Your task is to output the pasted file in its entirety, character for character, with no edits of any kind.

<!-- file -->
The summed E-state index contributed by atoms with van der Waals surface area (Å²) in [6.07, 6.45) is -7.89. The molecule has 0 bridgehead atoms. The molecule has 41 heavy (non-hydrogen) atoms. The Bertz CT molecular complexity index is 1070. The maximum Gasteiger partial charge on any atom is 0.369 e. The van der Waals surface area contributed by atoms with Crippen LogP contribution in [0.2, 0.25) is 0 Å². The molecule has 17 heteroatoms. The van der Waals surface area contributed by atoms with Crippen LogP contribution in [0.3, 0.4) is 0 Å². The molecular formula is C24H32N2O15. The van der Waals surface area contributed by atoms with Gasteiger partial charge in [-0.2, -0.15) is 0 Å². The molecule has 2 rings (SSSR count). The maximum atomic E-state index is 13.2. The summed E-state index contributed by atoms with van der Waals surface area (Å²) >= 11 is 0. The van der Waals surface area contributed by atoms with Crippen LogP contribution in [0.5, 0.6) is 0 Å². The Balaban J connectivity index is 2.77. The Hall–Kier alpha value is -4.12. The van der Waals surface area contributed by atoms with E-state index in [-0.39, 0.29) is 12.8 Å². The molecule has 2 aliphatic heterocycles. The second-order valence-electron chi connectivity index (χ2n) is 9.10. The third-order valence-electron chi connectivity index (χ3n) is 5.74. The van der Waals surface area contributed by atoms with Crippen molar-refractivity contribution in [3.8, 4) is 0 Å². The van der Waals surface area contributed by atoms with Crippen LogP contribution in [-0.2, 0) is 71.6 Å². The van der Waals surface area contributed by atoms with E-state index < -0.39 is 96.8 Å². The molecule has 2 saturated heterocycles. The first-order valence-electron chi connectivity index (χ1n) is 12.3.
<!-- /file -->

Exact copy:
The summed E-state index contributed by atoms with van der Waals surface area (Å²) in [6.07, 6.45) is -7.89. The molecule has 0 bridgehead atoms. The molecule has 41 heavy (non-hydrogen) atoms. The Bertz CT molecular complexity index is 1070. The maximum Gasteiger partial charge on any atom is 0.369 e. The van der Waals surface area contributed by atoms with Crippen LogP contribution in [0.2, 0.25) is 0 Å². The molecule has 17 heteroatoms. The van der Waals surface area contributed by atoms with Crippen LogP contribution in [0.3, 0.4) is 0 Å². The molecular formula is C24H32N2O15. The van der Waals surface area contributed by atoms with Gasteiger partial charge in [-0.2, -0.15) is 0 Å². The molecule has 2 rings (SSSR count). The maximum atomic E-state index is 13.2. The summed E-state index contributed by atoms with van der Waals surface area (Å²) >= 11 is 0. The van der Waals surface area contributed by atoms with Crippen LogP contribution in [0.5, 0.6) is 0 Å². The Balaban J connectivity index is 2.77. The Hall–Kier alpha value is -4.12. The van der Waals surface area contributed by atoms with E-state index in [-0.39, 0.29) is 12.8 Å². The molecule has 2 aliphatic heterocycles. The second-order valence-electron chi connectivity index (χ2n) is 9.10. The third-order valence-electron chi connectivity index (χ3n) is 5.74. The van der Waals surface area contributed by atoms with Crippen molar-refractivity contribution in [3.8, 4) is 0 Å². The van der Waals surface area contributed by atoms with Crippen LogP contribution in [-0.2, 0) is 71.6 Å². The van der Waals surface area contributed by atoms with E-state index < -0.39 is 96.8 Å². The molecule has 2 saturated heterocycles. The first-order valence-electron chi connectivity index (χ1n) is 12.3.